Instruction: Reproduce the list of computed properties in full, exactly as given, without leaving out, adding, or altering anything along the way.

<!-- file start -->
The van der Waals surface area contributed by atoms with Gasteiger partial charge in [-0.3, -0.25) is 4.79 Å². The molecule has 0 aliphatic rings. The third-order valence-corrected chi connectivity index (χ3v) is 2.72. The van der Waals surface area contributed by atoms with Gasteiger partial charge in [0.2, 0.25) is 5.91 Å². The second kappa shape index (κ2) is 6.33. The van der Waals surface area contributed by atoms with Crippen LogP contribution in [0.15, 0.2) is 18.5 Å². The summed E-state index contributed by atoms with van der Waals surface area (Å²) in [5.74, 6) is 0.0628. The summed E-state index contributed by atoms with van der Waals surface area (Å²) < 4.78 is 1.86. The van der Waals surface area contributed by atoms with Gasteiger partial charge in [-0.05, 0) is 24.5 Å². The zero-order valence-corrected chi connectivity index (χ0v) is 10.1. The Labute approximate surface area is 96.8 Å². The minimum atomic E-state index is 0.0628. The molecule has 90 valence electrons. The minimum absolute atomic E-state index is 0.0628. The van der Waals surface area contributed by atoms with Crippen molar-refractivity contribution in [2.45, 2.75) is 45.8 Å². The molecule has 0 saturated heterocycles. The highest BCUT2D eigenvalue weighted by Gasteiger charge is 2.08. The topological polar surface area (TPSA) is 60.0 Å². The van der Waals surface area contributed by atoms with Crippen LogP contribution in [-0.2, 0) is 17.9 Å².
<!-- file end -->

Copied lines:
The van der Waals surface area contributed by atoms with Gasteiger partial charge in [-0.3, -0.25) is 4.79 Å². The molecule has 0 aliphatic rings. The third-order valence-corrected chi connectivity index (χ3v) is 2.72. The van der Waals surface area contributed by atoms with Gasteiger partial charge in [0.2, 0.25) is 5.91 Å². The second kappa shape index (κ2) is 6.33. The van der Waals surface area contributed by atoms with Crippen LogP contribution in [0.15, 0.2) is 18.5 Å². The summed E-state index contributed by atoms with van der Waals surface area (Å²) in [5.74, 6) is 0.0628. The summed E-state index contributed by atoms with van der Waals surface area (Å²) < 4.78 is 1.86. The van der Waals surface area contributed by atoms with Gasteiger partial charge in [-0.05, 0) is 24.5 Å². The zero-order valence-corrected chi connectivity index (χ0v) is 10.1. The Labute approximate surface area is 96.8 Å². The minimum atomic E-state index is 0.0628. The molecule has 90 valence electrons. The minimum absolute atomic E-state index is 0.0628. The van der Waals surface area contributed by atoms with Crippen molar-refractivity contribution in [2.45, 2.75) is 45.8 Å². The molecule has 0 saturated heterocycles. The highest BCUT2D eigenvalue weighted by Gasteiger charge is 2.08. The topological polar surface area (TPSA) is 60.0 Å². The van der Waals surface area contributed by atoms with Crippen LogP contribution in [-0.2, 0) is 17.9 Å².